Digital dividend helps Cambridge double foreign direct investment deals
Ahead of the curve technology and science innovation in Cambridge brought a foreign investment boom for the city and the wider East of England region in 2007, EY reports.
The emerging global profile of digital enterprise helped Cambridge double the number of overseas investments in the UK cluster from seven to 14. The same digital dividend helped the East of England as a whole attract a record 59 foreign direct investment (FDI) projects last year – a 48 per cent increase on 2016.
Digital was the top sector for FDI in the East of England in 2017 – overtaking business services. The number of digital projects quintupled from three recorded projects in 2016 to 15 in 2017. Digital projects represented a quarter of all inward investment locating into the East of England in 2017.
EY says maximising the digital expertise abounding in the uK could help steam aside of investments leaking from Britain to Europe because of Brexit.
The sectors with the second and third highest number of projects locating in the region were pharmaceuticals and agri-food. Each recorded four projects in 2016 – and in 2017 pharmaceuticals increased by 125 per cent to nine projects; agri-food by 33 per cent to six projects.
The wholesale, retail and distribution sector provided two of the largest investments – both from Germany – in Peterborough and Bedford, creating 900 jobs in total.
Nick Gomer, managing partner at EY in the East, said: “These figures are great news for the East – not only has Cambridge doubled the number of FDI projects, but the East region has attracted 48 per cent more investment than in 2016.
“Furthermore, while Peterborough and Bedford did not make the top 20 ranking in terms of volume of investment deals, they too have seen sizeable and significant investment, winning projects that have resulted in hundreds of jobs for the local area.
“The fact that 25 per cent of investments came from the digital sector does not surprise me, given it is a particular strength for the East. The region’s outstanding performance in 2017 gives us solid foundations as we continue to work towards rebalancing the UK economy; however, it remains crucial that we find ways to share the benefits of FDI more evenly across the country.”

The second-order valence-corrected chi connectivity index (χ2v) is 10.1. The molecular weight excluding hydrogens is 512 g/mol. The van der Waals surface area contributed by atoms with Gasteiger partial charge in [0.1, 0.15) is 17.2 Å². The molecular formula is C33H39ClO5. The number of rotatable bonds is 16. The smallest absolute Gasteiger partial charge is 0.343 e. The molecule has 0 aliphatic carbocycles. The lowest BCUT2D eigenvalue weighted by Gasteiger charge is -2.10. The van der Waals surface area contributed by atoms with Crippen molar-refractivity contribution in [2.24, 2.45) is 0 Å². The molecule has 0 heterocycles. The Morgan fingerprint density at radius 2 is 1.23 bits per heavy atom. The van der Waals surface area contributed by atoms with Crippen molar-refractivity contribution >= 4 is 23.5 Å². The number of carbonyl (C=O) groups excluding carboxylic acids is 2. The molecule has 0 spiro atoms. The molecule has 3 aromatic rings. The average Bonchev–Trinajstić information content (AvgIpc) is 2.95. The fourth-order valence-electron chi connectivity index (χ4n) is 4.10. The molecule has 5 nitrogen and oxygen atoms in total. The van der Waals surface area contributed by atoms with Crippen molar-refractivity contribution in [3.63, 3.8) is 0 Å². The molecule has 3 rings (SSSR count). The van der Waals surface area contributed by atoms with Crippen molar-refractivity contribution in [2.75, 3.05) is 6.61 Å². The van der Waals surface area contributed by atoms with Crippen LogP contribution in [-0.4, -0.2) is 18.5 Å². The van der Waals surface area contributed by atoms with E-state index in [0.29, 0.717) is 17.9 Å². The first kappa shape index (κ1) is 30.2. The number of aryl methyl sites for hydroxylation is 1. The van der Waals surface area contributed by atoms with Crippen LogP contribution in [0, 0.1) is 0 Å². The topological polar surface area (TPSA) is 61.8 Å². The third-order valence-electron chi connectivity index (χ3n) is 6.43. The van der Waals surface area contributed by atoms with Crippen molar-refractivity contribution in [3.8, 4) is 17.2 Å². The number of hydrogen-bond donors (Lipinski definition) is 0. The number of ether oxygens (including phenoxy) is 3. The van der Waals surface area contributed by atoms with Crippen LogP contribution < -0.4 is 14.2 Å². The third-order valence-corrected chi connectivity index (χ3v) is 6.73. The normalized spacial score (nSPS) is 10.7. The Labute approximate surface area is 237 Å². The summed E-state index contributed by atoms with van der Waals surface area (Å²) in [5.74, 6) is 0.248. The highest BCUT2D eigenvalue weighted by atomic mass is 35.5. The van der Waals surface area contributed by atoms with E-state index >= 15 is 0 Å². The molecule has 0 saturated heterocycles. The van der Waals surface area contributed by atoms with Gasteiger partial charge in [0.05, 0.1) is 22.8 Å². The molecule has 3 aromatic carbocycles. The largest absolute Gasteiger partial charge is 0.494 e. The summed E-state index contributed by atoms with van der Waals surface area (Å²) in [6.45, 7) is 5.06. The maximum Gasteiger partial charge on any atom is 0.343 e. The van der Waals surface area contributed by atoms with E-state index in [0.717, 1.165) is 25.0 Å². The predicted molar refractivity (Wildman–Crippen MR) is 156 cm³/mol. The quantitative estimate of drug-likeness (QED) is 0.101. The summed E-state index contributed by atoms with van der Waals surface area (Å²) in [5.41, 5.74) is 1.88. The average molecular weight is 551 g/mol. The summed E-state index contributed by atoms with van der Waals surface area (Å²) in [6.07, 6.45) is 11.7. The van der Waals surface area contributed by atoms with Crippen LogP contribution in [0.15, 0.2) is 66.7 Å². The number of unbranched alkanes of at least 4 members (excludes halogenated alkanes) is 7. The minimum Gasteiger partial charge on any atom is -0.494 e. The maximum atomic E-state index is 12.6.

The UK remains the number one destination for FDI in Europe, ahead of Germany and France, despite a decline in sentiment from foreign investors towards the UK as a place to invest. The UK attracted 1,205 FDI projects in 2017, a six per cent increase compared to 2016 (1,138).
Investors expressed clear concerns surrounding Brexit, which contributed to the UK’s waning attractiveness and a decline in FDI projects in certain sectors, including, financial services, business services and logistics. A 22 per cent increase in digital investments into the UK helped to cushion the hit and push the UK into growth territory.
According to the report, there was a marked increase in UK outbound investment by 35 per cent in 2017 to a new high. 110 of those investments went into Germany and 79 to France, as UK businesses appear to be accelerating their activity to position themselves for a post Brexit environment.
Gomer said: “The UK’s FDI performance shows an economy in transition, influenced by Brexit and the force of technological change. In 2017 a swell of digital projects flowed into Europe, changing the shape of FDI and bringing new dynamic businesses to the continent. Digital projects increased by 33 per cent across Europe – three times the rate of overall market growth – and quadrupled in the East, but only increased by 22 per cent across the UK as a whole.
“At a time when investor sentiment towards the UK as an attractive destination is weakening, opportunity arises in the shape of digital. An urgent digital drive is needed with a renewed focus on digital skills, infrastructure, and investment in research and development will help to shape the UK as an attractive environment, to maintain its competitiveness in a post-Brexit world.”
• PHOTOGRAPH SHOWS: Nick Gomer